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Radiation’s Enduring Afterglow

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  • Radiation’s Enduring Afterglow

    Radiation’s Enduring Afterglow


    Published: March 26, 2011

    Becquerels, sieverts, curies, roentgens, rads and rems. For all the esoteric nomenclature scientists have devised to parse the effects of nuclear emanations, the unit they so often fall back on is the old-fashioned chest X-ray.
    . . .

    With radiation, the terror lies in the abstraction. It kills incrementally — slowly, diffusely, invisibly. “Afterheat,” Robert Socolow, a Princeton University professor, called it in an essay for the Bulletin of the Atomic Scientists, “the fire that you can’t put out.”
    . . .

    In the meantime, Chernobyl has become a tourist destination. Visitors . . . might also see a resurgence of wildlife: moose, roe deer, Russian wild boar, foxes, river otter and rabbits. American ecologists who conducted a study of the area in the late 1990s concluded that for all the harm caused by fallout, the biggest impact from humans has been positive: their decision to pack up and leave. “Northern Ukraine is the cleanest part of the nation,” an official of Ukraine’s Academy of Sciences said at the time. “It has only radiation.”

    . . .
    full article at:

  • #2
    Re: Radiation’s Enduring Afterglow

    "It is not helpful to hinge the future of the nuclear industry and an important element of the energy supply to a claim that low levels of radiation cause 'negligible' damage or are even helpful."
    More on Deaths due to Chernobyl 1999
    Richard Garwin

    Senior Fellow for Science and Technology, Council on Foreign Relations;
    IBM Emeritus Fellow; Adjunct Prof. of Physics, Columbia University

    Research indicates something other than what that NYT article above states:
    Chernobyl Birds' Defects Link Radiation, Not Stress, to Human Ailments
    Kate Ravilious
    for National Geographic News
    April 18, 2007

    Twenty years after the infamous catastrophe at the Chernobyl Nuclear Power Plant, scientists were cheered by the explosion of wildlife that seemed to be thriving in the 19-mile (30-kilometer) "exclusion zone" around the disaster site.

    Healthy-looking deer, boar, lynx, and eagle owls were among the animals found throughout the zone, despite the blast that had showered radioactive material over huge swaths of Belarus, Ukraine, and Russia (see a map of Europe).

    But a new study shows that barn swallows living near Chernobyl, which is in Ukraine, suffer from many more birth defects and abnormalities than would ordinarily be expected.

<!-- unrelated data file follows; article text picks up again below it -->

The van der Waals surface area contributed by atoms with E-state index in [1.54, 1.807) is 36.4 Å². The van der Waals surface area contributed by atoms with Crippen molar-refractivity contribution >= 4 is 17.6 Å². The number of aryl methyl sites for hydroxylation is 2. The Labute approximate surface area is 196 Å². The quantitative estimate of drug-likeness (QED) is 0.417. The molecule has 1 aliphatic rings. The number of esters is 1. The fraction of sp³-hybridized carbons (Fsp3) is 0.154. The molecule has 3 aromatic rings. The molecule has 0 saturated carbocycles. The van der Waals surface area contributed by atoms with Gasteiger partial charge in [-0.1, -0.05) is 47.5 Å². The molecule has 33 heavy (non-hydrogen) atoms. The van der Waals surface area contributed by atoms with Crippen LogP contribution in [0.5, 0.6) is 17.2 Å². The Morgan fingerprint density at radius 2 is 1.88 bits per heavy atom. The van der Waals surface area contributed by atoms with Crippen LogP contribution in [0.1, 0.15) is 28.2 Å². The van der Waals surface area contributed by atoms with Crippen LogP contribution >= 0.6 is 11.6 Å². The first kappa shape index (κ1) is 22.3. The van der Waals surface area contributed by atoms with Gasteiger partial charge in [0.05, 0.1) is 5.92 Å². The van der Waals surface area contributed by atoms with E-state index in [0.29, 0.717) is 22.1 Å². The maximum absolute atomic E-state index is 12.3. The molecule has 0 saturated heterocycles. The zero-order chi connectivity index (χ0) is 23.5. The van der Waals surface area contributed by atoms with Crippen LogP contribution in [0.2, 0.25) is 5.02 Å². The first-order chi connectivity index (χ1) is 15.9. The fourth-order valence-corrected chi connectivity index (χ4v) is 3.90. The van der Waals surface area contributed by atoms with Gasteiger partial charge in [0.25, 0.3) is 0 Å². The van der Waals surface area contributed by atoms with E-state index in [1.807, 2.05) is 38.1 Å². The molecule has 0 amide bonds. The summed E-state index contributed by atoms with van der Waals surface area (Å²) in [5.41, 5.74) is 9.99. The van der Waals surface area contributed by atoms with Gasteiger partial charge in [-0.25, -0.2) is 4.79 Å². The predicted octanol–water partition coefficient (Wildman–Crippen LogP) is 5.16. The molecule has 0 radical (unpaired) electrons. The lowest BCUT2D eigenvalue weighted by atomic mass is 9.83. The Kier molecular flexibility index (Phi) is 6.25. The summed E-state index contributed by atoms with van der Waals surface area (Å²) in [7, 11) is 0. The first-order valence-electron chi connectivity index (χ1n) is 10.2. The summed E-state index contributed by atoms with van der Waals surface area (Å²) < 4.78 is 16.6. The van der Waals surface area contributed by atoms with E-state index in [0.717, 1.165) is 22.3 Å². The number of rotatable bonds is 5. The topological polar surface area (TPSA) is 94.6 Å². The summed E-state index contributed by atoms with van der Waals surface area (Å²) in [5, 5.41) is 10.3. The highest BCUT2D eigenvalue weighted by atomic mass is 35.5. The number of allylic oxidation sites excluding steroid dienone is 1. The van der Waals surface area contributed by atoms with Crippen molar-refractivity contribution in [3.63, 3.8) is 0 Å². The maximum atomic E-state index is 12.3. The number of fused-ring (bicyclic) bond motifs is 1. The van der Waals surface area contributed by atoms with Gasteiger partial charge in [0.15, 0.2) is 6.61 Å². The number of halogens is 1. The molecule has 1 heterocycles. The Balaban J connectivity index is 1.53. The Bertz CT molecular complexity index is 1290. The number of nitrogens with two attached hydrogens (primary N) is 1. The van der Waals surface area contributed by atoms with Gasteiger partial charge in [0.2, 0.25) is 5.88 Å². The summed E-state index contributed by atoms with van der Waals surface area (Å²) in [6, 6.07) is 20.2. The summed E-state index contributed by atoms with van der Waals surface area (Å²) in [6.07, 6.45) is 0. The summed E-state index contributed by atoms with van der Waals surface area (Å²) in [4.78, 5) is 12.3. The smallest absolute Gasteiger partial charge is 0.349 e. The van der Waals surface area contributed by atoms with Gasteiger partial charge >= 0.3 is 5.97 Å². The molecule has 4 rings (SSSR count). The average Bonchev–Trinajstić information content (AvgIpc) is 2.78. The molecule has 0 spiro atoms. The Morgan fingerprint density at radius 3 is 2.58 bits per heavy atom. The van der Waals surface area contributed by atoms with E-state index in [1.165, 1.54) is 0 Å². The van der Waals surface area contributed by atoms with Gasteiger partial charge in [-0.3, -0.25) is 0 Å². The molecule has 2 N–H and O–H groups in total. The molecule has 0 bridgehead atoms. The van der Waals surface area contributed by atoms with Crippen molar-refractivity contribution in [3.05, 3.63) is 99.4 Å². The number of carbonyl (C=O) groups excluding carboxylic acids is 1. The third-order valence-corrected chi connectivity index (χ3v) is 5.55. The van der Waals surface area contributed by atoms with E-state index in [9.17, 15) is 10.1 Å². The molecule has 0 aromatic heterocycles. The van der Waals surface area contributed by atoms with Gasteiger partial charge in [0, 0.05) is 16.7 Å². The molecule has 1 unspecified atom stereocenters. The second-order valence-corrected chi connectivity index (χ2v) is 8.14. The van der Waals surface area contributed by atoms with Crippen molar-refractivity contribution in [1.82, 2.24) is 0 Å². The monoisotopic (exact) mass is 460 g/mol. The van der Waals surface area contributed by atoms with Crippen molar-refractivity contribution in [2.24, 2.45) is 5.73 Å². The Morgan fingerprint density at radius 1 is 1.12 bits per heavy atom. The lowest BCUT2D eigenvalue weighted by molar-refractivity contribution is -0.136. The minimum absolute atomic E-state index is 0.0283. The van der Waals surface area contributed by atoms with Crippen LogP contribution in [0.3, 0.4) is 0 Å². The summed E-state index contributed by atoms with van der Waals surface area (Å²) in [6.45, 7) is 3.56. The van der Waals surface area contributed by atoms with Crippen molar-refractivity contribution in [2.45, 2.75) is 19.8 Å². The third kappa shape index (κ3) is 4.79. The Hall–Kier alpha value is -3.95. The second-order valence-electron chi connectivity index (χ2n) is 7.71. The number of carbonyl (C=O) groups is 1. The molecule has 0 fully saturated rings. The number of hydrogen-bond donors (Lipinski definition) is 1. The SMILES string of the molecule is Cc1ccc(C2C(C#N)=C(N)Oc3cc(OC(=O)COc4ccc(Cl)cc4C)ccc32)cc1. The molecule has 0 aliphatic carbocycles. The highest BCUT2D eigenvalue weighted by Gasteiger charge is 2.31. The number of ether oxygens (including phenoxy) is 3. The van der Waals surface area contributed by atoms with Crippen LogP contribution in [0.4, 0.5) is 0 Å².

In addition, the swallows are not living as long and are not breeding as successfully as their distant counterparts.

    By studying birds rather than humans, the researchers have been able to separate the physiological effects of the radiation from sociological and psychological ones.

    "Birds don't drink, birds don't smoke, and they don't suffer the same kind of stresses as humans" that can cause diseases such as cancers, said study co-author Tim Mousseau, a biology professor at the University of South Carolina and a National Geographic Society Committee for Research and Exploration grantee.

    (National Geographic News is part of the National Geographic Society.)

    The findings therefore suggest that people living near the affected zone could still be at risk even though radiation levels have declined.....
    Chernobyl Birds Have Smaller Brains
    Anders Pape Møller1*, Andea Bonisoli-Alquati2, Geir Rudolfsen3, Timothy A. Mousseau2

    1 Laboratoire d'Ecologie, Systématique et Evolution, CNRS UMR 8079, Université Paris-Sud, Orsay, France, 2 Department of Biological Sciences, University of South Carolina, Columbia, South Carolina, United States of America, 3 Norwegian Radiation Protection Authority (NRPA), Department of Environmental Radioactivity, The Polar Environmental Center, Tromsø, Norway


    Animals living in areas contaminated by radioactive material from Chernobyl suffer from increased oxidative stress and low levels of antioxidants. Therefore, normal development of the nervous system is jeopardized as reflected by high frequencies of developmental errors, reduced brain size and impaired cognitive abilities in humans. Alternatively, associations between psychological effects and radiation have been attributed to post-traumatic stress in humans....


    Low dose radiation can have significant effects on normal brain development as reflected by brain size and therefore potentially cognitive ability. The fact that brain size was smaller in yearlings than in older individuals implies that there was significant directional selection on brain size with individuals with larger brains experiencing a viability advantage.
    “‘i love myself.’
    ever.” ---- nayyirah waheed

    Avatar: Franz Marc, Liegender Hund im Schnee 1911 (My posts are not intended as advice or professional assessments of any kind.)